It seems clear to me that both aesthetic design and market design has played a critical role in the success of Paperless Post. Now, with 1.5 million registered users, 30 million plus invites sent and over $12 million in funding (4), I believe Paperless Post has developed an interesting platform for the future of “printed” digital correspondence.







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It’s a common scenario.  The weekend is here and you’re looking to try a new restaurant.  The problem is that you don’t know which restaurant to try, and you certainly don’t want to pick the wrong one.  Why we attach so much buyer’s remorse to this indisputably low risk decision is a good question, yet it can’t be denied that we do.

Driven by the quest for a guilt free restaurant choice, you head for today’s natural starting point – a quick review of Yelp.  Maybe you also run a quick Google search for “best restaurants in MyCity,” but that search likely brings you back to Yelp anyways.  So, you dig in.

What do you find?  Well, a search for restaurants in Cambridge returns over 40 restaurants with at least a 4-star rating.  Not much distinction there, so you begin to click through a few.  Lots of “I love it” and “best ever’s” are scattered across the occasional “I hate it.”  Still, tough to glean much from that.  Absent the restaurant name on top, the reviews are all essentially interchangeable and are all either incredibly positive or incredibly negative.  Maybe if you focus on Sam L., you’ll find better advice.  Sam L. kind of looks like you in his ¼ inch x ¼ inch photo, and he may even be wearing the same shirt that you own.  He must have similar dining tastes.  Unfortunately though, Sam L. seems to base his star rating more on the perceived attitude the hostess gave him rather than the actual quality of the meal.  No help there.  (click on the “Real Actors Read Yelp” link below for more brilliance from Yelp reviews)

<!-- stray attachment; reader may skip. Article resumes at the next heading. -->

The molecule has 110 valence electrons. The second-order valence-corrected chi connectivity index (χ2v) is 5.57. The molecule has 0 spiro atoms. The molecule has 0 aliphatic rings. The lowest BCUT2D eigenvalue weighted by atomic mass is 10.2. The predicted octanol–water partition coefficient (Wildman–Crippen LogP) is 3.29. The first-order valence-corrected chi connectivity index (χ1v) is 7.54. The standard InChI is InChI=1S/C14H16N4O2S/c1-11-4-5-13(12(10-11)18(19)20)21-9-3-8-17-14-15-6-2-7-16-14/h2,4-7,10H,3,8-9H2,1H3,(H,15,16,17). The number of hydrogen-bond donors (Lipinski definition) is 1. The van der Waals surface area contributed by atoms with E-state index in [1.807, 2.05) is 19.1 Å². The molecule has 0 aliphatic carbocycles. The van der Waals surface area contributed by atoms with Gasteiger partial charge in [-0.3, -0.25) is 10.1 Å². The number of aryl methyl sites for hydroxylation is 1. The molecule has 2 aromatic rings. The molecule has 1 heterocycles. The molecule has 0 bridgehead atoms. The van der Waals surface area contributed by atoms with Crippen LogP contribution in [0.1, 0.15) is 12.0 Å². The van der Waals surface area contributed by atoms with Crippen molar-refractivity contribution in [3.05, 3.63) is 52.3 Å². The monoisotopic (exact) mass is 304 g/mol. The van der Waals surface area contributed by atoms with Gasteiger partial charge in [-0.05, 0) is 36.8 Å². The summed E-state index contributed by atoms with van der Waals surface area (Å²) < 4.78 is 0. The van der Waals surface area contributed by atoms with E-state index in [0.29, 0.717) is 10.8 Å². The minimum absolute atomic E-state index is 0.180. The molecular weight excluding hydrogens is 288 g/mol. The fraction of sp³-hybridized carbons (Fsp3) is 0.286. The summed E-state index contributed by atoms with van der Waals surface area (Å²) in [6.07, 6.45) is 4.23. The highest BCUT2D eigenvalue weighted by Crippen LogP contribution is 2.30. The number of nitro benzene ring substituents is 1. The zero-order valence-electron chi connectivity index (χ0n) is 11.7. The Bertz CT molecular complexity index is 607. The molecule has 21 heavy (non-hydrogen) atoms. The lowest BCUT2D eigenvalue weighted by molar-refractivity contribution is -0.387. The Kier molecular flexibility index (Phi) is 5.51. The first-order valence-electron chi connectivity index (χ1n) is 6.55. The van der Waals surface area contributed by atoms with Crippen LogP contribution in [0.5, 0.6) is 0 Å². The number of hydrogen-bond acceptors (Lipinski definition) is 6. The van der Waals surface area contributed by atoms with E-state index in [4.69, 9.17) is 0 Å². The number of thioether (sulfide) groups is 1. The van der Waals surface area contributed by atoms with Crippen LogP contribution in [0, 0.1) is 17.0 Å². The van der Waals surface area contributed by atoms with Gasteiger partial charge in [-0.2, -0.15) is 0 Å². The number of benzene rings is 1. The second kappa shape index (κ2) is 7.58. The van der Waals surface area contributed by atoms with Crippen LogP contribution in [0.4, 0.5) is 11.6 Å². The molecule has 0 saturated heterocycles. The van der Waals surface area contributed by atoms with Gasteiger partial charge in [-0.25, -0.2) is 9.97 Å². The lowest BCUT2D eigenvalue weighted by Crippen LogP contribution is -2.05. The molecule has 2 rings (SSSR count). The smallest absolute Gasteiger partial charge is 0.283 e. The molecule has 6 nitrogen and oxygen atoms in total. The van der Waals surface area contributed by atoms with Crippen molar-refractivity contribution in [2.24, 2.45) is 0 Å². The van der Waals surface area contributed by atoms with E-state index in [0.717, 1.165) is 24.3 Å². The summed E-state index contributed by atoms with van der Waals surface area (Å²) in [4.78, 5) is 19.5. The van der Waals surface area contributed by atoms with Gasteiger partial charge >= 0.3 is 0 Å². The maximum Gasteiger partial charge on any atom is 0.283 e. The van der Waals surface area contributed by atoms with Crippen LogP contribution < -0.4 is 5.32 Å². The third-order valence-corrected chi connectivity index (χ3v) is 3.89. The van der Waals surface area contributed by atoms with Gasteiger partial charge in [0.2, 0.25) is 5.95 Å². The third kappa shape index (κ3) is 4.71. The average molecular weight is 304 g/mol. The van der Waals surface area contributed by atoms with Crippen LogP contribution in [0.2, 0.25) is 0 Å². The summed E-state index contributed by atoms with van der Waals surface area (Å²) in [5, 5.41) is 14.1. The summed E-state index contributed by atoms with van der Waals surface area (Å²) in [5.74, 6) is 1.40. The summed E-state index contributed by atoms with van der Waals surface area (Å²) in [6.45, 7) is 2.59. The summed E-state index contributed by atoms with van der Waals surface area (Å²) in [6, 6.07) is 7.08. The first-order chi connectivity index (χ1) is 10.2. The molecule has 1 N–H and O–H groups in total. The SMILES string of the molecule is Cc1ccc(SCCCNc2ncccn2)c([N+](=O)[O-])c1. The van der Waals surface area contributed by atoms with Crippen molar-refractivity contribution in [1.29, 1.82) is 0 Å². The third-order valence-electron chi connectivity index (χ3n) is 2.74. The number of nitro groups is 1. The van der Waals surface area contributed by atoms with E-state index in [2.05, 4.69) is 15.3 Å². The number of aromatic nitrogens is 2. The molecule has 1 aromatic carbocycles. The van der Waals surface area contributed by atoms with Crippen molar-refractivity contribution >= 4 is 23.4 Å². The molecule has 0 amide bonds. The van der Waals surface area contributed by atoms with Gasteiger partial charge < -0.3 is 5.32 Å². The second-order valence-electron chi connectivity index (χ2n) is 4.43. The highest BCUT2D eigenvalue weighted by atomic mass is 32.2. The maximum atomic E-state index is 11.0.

Eventually, you realize that you’re not getting what you’re looking for and leave frustrated.

This frustration is something that I’ve experienced often, and I believe it’s experienced by many as online reviews begin to inundate consumer web-based research.  Without claiming to have the full solution, I’d suggest that there are 3 areas of improvement that can provide better reviews to consumers and possibly even propel some interesting innovation in the online review space.  I’ll continue to use the restaurant example, but I believe that these improvement areas are present in a number of other online review services (e.g. TripAdvisor/travel review)…

Making reviews more relevant to me (and to you):  Relevance is an essential dimension to the online experience, and it continues to be addressed across numerous fronts (e.g. search, advertising, deals).  This is an area where you see the big players taking the leading role.  From Facebook likes to Google filtering search results based on your web history, a significant amount of attention (and dollars) has been spent on trying to make the web more personally meaningful to the individual.

That said, there have also been much smaller players that have found positive traction in building recommendation engines of higher relevance.  Stamped (recently bought out by Yahoo in a talent acquisition) sought to allow people to ‘stamp’ things that they liked and share them across their network of friends in a more convenient way than Facebook likes.